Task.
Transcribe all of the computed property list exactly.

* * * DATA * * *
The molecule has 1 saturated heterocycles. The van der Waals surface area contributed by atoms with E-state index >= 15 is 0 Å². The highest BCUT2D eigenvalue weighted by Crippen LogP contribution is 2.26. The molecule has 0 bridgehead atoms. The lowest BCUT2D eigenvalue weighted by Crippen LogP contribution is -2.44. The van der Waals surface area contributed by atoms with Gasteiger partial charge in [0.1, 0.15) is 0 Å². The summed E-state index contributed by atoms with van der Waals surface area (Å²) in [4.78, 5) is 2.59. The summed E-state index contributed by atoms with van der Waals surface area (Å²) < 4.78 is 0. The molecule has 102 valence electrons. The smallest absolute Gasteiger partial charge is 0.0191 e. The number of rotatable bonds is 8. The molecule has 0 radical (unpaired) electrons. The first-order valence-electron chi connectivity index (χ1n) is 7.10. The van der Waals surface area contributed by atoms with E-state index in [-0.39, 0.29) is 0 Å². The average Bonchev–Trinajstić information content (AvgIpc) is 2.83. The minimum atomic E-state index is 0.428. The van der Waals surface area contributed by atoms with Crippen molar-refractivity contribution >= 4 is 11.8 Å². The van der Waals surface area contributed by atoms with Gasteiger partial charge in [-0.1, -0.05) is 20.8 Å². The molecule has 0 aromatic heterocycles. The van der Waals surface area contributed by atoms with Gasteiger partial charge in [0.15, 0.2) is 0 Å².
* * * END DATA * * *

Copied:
The molecule has 1 saturated heterocycles. The van der Waals surface area contributed by atoms with E-state index >= 15 is 0 Å². The highest BCUT2D eigenvalue weighted by Crippen LogP contribution is 2.26. The molecule has 0 bridgehead atoms. The lowest BCUT2D eigenvalue weighted by Crippen LogP contribution is -2.44. The van der Waals surface area contributed by atoms with Gasteiger partial charge in [0.1, 0.15) is 0 Å². The summed E-state index contributed by atoms with van der Waals surface area (Å²) in [4.78, 5) is 2.59. The summed E-state index contributed by atoms with van der Waals surface area (Å²) < 4.78 is 0. The molecule has 102 valence electrons. The smallest absolute Gasteiger partial charge is 0.0191 e. The number of rotatable bonds is 8. The molecule has 0 radical (unpaired) electrons. The first-order valence-electron chi connectivity index (χ1n) is 7.10. The van der Waals surface area contributed by atoms with E-state index in [-0.39, 0.29) is 0 Å². The average Bonchev–Trinajstić information content (AvgIpc) is 2.83. The minimum atomic E-state index is 0.428. The van der Waals surface area contributed by atoms with Crippen molar-refractivity contribution >= 4 is 11.8 Å². The van der Waals surface area contributed by atoms with Gasteiger partial charge in [-0.1, -0.05) is 20.8 Å². The molecule has 0 aromatic heterocycles. The van der Waals surface area contributed by atoms with Gasteiger partial charge in [0.15, 0.2) is 0 Å².